The Ducks Need to Get Shrewd if They Want to be Alabama West

Darren Perkins Editorials

As Charles Fischer pointed out in yesterday’s article, the Oregon offense did take steps forward in the first half against ASU. This was encouraging to see and showed that the coaching staff was willing to open up the playbook to things that have WORKED at Oregon, and weren’t absolutely hell-bent on the conservative power-game that wasn’t working.

Having said that, the current state of things reeks far too much of “on-the-job-training.” Maybe that’s enough in a place like Corvallis, but it shouldn’t be in Eugene. This is Oregon, a place that should be contending for Pac-12 and National Championships.

Right now, the thinking should be along the lines of “looks like we’re on the right track to be contending again, and soon.”

Not, “Jeez it looks like these clowns might actually be pulling their heads out of their a–.”

Mario Cristobal wants to be Alabama West. That’s a tricky proposition. But it can’t be about copying the Alabama on the field blueprint. He’s not Nick Saban, and Eugene isn’t Tuscaloosa.  If it’s going to be done, it needs to be done by copying the Alabama “shrewd.”


CJ Verdell on the rumble against the Devils.

Nick Saban wouldn’t be holding onto Marcus Arroyo, he never would have hired him in the first place. Arroyo’s resume and track record are far from impressive. Saban has brought in the likes of Steve Sarkisian and Lane Kiffin, not because they’re terrific well-rounded people who are gonna be loyal to the program. He brings them in because they can help him win … NOW.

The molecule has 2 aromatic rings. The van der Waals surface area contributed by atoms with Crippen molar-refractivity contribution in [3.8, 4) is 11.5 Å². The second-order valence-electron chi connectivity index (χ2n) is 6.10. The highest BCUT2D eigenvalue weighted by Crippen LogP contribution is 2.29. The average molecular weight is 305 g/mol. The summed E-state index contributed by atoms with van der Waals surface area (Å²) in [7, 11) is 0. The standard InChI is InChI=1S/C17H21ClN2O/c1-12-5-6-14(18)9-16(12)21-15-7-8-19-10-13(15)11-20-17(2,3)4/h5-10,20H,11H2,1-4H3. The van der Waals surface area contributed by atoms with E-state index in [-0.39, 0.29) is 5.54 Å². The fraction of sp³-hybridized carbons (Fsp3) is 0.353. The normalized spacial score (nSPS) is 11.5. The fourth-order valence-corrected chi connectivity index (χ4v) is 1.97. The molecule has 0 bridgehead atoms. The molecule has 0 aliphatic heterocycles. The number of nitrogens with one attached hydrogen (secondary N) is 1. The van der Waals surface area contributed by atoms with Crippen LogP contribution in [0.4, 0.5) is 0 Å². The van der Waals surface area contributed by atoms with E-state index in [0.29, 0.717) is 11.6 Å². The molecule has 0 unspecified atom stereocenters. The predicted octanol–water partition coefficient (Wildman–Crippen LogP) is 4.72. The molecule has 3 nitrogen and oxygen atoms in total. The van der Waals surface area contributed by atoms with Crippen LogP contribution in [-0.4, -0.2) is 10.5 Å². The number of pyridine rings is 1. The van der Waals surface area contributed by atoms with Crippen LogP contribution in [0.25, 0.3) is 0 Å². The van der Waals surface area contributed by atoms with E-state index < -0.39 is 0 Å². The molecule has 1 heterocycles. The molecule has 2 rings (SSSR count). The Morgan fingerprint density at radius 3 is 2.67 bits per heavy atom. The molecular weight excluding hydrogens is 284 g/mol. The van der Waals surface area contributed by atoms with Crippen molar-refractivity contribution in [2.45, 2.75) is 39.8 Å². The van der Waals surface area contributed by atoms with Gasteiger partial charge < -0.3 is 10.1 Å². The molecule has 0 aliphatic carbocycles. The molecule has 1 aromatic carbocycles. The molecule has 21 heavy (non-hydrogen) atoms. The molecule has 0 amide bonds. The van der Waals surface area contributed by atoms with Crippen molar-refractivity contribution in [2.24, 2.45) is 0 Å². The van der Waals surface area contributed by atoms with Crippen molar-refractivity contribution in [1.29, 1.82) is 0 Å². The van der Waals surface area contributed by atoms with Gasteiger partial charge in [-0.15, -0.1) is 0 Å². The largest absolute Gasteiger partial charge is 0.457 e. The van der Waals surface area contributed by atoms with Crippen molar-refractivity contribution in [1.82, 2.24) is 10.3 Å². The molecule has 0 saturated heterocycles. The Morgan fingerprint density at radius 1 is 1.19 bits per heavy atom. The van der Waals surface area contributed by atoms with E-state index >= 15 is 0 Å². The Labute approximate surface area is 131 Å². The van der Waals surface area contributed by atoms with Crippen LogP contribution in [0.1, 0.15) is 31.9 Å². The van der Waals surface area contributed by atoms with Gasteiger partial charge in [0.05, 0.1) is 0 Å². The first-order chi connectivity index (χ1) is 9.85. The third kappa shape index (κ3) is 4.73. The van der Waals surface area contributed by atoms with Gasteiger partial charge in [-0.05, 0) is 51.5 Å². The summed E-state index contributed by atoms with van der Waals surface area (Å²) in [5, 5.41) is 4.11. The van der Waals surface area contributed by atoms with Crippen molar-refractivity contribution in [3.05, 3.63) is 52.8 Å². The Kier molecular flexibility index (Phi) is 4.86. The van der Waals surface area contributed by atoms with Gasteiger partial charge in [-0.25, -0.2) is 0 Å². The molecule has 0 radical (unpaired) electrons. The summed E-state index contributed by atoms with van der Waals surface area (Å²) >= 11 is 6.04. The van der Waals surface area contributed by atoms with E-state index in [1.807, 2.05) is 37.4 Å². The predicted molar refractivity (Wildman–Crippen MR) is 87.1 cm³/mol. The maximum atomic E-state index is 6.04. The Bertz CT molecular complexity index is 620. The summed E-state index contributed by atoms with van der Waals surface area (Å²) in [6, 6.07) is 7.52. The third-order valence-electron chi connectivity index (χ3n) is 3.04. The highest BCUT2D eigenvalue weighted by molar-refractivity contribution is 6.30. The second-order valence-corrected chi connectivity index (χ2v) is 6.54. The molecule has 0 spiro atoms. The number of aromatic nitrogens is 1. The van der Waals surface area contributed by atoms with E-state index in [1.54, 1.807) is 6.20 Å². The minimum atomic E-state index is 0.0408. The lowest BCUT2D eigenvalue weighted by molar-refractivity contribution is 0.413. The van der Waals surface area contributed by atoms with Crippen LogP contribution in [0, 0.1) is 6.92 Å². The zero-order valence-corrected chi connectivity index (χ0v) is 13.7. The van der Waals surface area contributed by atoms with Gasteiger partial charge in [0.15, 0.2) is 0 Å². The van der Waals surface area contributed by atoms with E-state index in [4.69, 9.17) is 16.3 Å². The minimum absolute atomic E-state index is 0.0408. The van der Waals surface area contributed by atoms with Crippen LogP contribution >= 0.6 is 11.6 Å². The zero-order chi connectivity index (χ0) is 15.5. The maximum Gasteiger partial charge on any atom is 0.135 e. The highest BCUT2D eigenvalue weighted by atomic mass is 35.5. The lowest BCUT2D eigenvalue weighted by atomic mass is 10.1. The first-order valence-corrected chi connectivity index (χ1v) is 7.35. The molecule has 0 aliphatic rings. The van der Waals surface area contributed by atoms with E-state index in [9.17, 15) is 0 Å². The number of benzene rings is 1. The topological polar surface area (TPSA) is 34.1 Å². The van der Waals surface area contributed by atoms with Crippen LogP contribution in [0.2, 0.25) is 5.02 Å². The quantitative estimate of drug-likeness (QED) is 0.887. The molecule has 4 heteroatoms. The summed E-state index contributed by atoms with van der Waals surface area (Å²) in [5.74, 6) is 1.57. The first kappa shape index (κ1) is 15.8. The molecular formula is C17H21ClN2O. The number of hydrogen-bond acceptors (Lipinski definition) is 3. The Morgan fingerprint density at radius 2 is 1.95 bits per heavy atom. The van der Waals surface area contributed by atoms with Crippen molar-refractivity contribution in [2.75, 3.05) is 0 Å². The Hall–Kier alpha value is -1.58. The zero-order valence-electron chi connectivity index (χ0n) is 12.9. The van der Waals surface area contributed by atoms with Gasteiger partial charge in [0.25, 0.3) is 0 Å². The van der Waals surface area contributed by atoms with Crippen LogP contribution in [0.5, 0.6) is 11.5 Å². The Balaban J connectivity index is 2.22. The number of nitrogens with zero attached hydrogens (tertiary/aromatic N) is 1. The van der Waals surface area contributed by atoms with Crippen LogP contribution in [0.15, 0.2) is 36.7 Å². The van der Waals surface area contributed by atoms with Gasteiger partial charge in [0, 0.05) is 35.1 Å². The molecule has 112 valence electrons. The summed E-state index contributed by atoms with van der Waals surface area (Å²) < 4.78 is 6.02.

That doesn’t mean Cristobal has to adopt the somber unlikability of Saban (or a Bill Belichick for that matter), he can still be himself. Hell, a guy like Pete Carroll has the shrewd gene as well. (As a Seahawks fan, I’ve learned to appreciate it). But, there’s the old cliché that “nice guys finish last.” And while I’m sure Nick Saban is a swell guy at home, I’ve never read or heard anything about him being a “nice guy” in his professional life.

Right here and right now, there are only two acceptable scenarios that can play out:

1) Oregon has an offensive explosion in their final two games in a way that makes us think that the good times are here again.


2) Cristobal has to pull the trigger and bring in a proven OC to get things going this off-season.

The idea of stumbling down the stretch with still more questions than answers while holding onto Arroyo and hoping for things to change for the better is just wishful thinking.

Nick Saban doesn’t think wishfully, he acts decisively.

Who the Hell Are We?

There’s almost a weird air about the current program that we had 20 years ago. The Oregon program was an up and comer with a “maybe we can compete at the highest level” mentality beginning to sink in. It was a fun time in the history of Oregon football. But, that was so 20 years ago. It was great in 1998. But in 2018 it’s just so tortured, confused, and conflicted.

Oregon has competed at the highest level, the Ducks have been there and done that. Let’s not get all giddy that we might be good sometime soon, let’s get upset that we’re mind-numbingly mediocre right now, and that we need to do something about it A-S-A-P.

All the Nike money, all the facilities, all the cool unis, all the glitz and glamour. It’s not all in place to be the little engine that could — it’s there to be the bullet train from hell.